Bitcoin crusader Charlie Shrem pled guilty in court yesterday to charges related to Silk Road, the Deep Web drug market. The 24-year-old sounded much less defiant than he had just earlier this week. "I knew that what I was doing was wrong," he told the court, "I am pleading guilty because I am guilty."
Tomorrow night marks the premiere of Winklevoss Radio, a new "an hour-long, limited-run" show on Sirius XM. Most of us only know Cameron and Tyler Winklevoss as Greenwich Ken dolls with opposable thumbs *litigation comes separately. So it will be great to introduce the element of sound at no additional cost.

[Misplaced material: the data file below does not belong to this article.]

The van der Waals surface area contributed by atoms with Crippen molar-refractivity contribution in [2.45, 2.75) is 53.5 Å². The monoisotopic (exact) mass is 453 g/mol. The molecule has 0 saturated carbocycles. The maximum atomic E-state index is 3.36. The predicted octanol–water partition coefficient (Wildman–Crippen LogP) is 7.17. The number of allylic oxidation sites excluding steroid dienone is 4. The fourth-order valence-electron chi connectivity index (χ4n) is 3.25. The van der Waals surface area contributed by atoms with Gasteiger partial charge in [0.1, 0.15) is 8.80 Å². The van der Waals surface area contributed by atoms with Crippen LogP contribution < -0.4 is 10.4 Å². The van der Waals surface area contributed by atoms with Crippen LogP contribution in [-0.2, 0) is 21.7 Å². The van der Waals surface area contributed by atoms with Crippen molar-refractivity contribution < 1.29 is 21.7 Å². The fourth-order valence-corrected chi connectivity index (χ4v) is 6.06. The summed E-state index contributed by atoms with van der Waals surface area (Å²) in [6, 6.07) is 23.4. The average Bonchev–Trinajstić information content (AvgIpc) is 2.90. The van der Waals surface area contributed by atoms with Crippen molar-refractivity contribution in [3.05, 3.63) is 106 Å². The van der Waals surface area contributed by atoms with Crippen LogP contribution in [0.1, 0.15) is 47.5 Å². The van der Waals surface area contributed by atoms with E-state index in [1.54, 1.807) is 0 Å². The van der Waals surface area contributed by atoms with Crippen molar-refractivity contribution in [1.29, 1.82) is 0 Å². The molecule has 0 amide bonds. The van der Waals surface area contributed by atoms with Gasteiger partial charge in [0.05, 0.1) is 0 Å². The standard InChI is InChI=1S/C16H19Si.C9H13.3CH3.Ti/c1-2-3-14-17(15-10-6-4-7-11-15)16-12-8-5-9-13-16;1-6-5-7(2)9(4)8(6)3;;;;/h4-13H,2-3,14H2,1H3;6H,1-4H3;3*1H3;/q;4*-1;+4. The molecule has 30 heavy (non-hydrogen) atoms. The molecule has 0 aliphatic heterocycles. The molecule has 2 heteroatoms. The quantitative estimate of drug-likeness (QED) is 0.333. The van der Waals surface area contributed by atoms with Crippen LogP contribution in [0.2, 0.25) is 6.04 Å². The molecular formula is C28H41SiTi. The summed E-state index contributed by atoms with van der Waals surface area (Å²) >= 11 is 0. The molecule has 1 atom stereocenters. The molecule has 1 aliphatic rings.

Last year, successful startup CEO and Bitcoin community hero Tony Gallippi testified before Congress on behalf of the oft-maligned crypto-libertarian dream currency. Gallippi, head of the virtual payment company Bitpay, explained to a subcommittee of the Senate Banking Committee that he believed Bitcoin had the power to transform the way Americans live their financial lives—not just through secure transactions, but by creating an immense ledger of property exchange, "a public record forever, for pennies."
Perhaps "secret bank vaults deep in the earth" can save Bitcoin. Benchmark just invested $20 million in Xapo, which stores bitcoin code on computer drives. If the vault is breached, Xapo says it will fully insure all deposits. A guarantee that you won't lose your shirt in cryptocurrency? How innovative!